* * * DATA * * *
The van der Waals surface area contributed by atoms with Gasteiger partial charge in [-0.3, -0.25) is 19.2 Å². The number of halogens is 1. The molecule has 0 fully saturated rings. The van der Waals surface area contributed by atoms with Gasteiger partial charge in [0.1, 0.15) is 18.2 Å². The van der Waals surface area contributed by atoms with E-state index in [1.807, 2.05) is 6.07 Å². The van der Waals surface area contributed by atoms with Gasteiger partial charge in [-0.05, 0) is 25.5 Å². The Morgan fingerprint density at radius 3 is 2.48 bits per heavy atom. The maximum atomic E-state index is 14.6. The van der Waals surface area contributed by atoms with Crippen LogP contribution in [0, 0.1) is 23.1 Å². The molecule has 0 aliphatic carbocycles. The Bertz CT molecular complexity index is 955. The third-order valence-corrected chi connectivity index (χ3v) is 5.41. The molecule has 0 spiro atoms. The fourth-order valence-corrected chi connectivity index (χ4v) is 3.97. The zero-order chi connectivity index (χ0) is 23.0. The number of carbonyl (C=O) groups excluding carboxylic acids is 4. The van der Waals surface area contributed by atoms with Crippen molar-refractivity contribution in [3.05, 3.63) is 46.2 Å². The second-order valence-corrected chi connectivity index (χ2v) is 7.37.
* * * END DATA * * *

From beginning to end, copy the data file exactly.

The van der Waals surface area contributed by atoms with Gasteiger partial charge in [-0.3, -0.25) is 19.2 Å². The number of halogens is 1. The molecule has 0 fully saturated rings. The van der Waals surface area contributed by atoms with Gasteiger partial charge in [0.1, 0.15) is 18.2 Å². The van der Waals surface area contributed by atoms with E-state index in [1.807, 2.05) is 6.07 Å². The van der Waals surface area contributed by atoms with Gasteiger partial charge in [-0.05, 0) is 25.5 Å². The Morgan fingerprint density at radius 3 is 2.48 bits per heavy atom. The maximum atomic E-state index is 14.6. The van der Waals surface area contributed by atoms with Crippen LogP contribution in [0, 0.1) is 23.1 Å². The molecule has 0 aliphatic carbocycles. The Bertz CT molecular complexity index is 955. The third-order valence-corrected chi connectivity index (χ3v) is 5.41. The molecule has 0 spiro atoms. The fourth-order valence-corrected chi connectivity index (χ4v) is 3.97. The zero-order chi connectivity index (χ0) is 23.0. The number of carbonyl (C=O) groups excluding carboxylic acids is 4. The van der Waals surface area contributed by atoms with Crippen molar-refractivity contribution in [3.05, 3.63) is 46.2 Å². The second-order valence-corrected chi connectivity index (χ2v) is 7.37.